One of the goals set out by the Cities for People initiative during its inception over three years ago was to shake up the ways in which we work in cities. How? By approaching big issues from a thematic, collaborative, multi-sectoral angle, rather than on a project-by-project (setting out objectives and following a linear timeline to tackle one facet at a time) basis. The ‘experiment’ laid out in the first phase of Cities for People, which wrapped up in summer 2015, was to see how taking a thematic approach would enable us to identify ways to scale up, out, and deep – on the kind of ‘wicked problems’ cities are faced with, from inequality to housing to public spaces. Underpinning this effort was the belief that lasting change comes from individuals and organizations, often in different sectors (public, private, nonprofit), working deeply together to drawing out commonalities and symbioses that lead to breakthrough moments. This concept is easy to agree upon, but can be difficult to put into practice: how do we actually work in this way to transcend traditional partnerships that quickly become removed from the problem with which they’re trying to address? This article lays out ten essential pieces of the collective impact puzzle necessary to develop a practice of deep collaboration.


 

The energy behind collective action (referred to variably as Collective Impact, Collective Innovation, and Collective Change) is fundamentally rooted in the understanding that meaningful change is increasingly not in the hands of any single organisation. No single actor is able to bring about structural impact in terms of addressing life outcomes, health outcomes, alleviating poverty, or even creating new connected products and services. Whether seen from an interventional perspective or a political and organisational legitimacy perspective, the complex interdependencies at the heart of our largest challenges are not addressable by agents acting in isolation. It is increasingly recognised that impact at these scales requires us to build open, large, diverse, multi-sector coalitions committed to a shared mission, common accountability, allied political intent (small “p” politics), and change at a systems level. These open movements seek to work beyond individual agendas, missions, and activity to leverage our collective capacity for organised and coordinated agency but also to manage and moderate the “unintended aggregative consequences” of our siloed individual decisions.

When many citizens and organisations band together in pursuit of common objectives they generate new kinds of power, agency, and innovation.

Some see Collective Impact as nothing new?—?just partnerships rebadged and rebranded. We would argue that this misses the point. Collective Impact is not about partnerships between a handful of key institutions sitting in a closed board room but rather about a new architecture for movements of citizens and organisations numbering in the hundreds. Collective Impact is a fundamentally different social scaling theory that changes everything. Collective impact represents a different politics of change that transcends partnerships between a sample of stakeholders and looks to all-embracingmovements.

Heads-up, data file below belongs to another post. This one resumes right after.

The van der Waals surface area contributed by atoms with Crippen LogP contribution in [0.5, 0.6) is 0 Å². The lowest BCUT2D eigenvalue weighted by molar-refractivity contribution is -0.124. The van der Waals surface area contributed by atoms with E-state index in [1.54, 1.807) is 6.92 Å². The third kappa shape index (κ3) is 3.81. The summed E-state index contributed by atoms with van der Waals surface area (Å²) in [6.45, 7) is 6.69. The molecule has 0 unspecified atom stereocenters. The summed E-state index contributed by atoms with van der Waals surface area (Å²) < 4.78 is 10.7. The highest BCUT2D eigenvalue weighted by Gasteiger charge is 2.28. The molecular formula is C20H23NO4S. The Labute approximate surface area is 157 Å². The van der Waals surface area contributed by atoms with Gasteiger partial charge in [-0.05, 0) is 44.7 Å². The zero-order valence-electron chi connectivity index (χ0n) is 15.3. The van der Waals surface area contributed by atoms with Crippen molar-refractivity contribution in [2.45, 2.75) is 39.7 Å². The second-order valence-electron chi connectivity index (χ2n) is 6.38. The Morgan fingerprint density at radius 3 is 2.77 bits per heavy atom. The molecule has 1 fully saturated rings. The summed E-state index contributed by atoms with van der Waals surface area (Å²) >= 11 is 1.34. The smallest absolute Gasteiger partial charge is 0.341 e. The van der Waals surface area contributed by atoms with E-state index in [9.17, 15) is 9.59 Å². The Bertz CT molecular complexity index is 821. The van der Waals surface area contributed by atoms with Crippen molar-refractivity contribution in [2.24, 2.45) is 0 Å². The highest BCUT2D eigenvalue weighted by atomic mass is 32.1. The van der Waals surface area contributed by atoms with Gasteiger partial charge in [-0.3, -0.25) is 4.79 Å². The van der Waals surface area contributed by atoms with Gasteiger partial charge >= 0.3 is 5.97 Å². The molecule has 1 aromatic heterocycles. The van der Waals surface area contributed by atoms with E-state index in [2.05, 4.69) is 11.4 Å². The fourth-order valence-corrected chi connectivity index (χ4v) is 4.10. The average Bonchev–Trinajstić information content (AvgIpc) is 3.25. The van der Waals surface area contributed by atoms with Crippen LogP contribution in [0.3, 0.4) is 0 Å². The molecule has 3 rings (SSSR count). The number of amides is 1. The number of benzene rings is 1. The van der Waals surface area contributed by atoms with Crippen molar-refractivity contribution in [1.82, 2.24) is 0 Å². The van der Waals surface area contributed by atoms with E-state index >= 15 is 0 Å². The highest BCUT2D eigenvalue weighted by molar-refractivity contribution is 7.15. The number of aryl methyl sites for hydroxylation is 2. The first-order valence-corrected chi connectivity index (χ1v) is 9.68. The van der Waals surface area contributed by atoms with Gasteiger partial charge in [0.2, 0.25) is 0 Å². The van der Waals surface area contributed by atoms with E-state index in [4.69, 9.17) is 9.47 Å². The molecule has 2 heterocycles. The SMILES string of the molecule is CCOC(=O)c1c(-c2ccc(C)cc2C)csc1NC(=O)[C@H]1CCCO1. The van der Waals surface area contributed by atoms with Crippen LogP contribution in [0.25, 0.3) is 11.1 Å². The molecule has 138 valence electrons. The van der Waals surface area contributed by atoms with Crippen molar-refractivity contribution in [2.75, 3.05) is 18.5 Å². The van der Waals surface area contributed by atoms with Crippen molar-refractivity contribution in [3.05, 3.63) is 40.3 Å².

Therefore, inevitably Collective Impact requires new models of planning, organising, and financing. While we continue to invent them, we have identified a few key ingredients:

1. An authentic invitation to a shared challenge

The core momentum behind mobilisation en masse comes from a genuine and authentic invitation to address a shared challenge that many of us face consistently. There is beauty and great potential in the energy generated by individually motivated participants joining forces.

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Indigenous Innovation: The Moose Hide Campaign

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In 2011, during a father-daughter moose-hunting trip along BC’s Highway of Tears, Paul Lacerte and his daughter Raven – members of the Carrier First Nation – were discussing the issue of murdered and missing Indigenous women, and what they could do to help. “What if we could invite men to wear a moose hide patch in recognition of the need to protect women and children from violence?” they wondered. Five years and 250,000 moose hide squares later, they are about to bring their successful Moose Hide Campaign from BC and Alberta to the national level. On the eve of its October 5 launch in Ottawa, Paul and Raven speak about the journey so far…

“We were cleaning out a moose and talking about all of the murdered and missing Indigenous women. We wanted to do something, to be part of creating a safer place for Indigenous and non-Indigenous women and children,” Raven explains.

That day, Raven and her father decided to take the moose hide home, tan it, and cut it into squares that men could wear to demonstrate that they were taking a stand against violence. When men wear them, they are pledging accountability to the women and girls in their lives. Wearing a moosehide square also leads to conversations with strangers about the need to end violence. As the movement grew in BC, men began forming regular discussion circles. The BC legislature joined in, and the BC Regional Division of the RCMP has joined the campaign.

“It was powerful to have the RCMP take part”, says Paul. “Spousal abuse is not unknown in the force, and this acknowledgement, along with officers’ commitment to wear the moosehide patch, shows how seriously they take their role in reducing violence.”  Read the rest of this entry »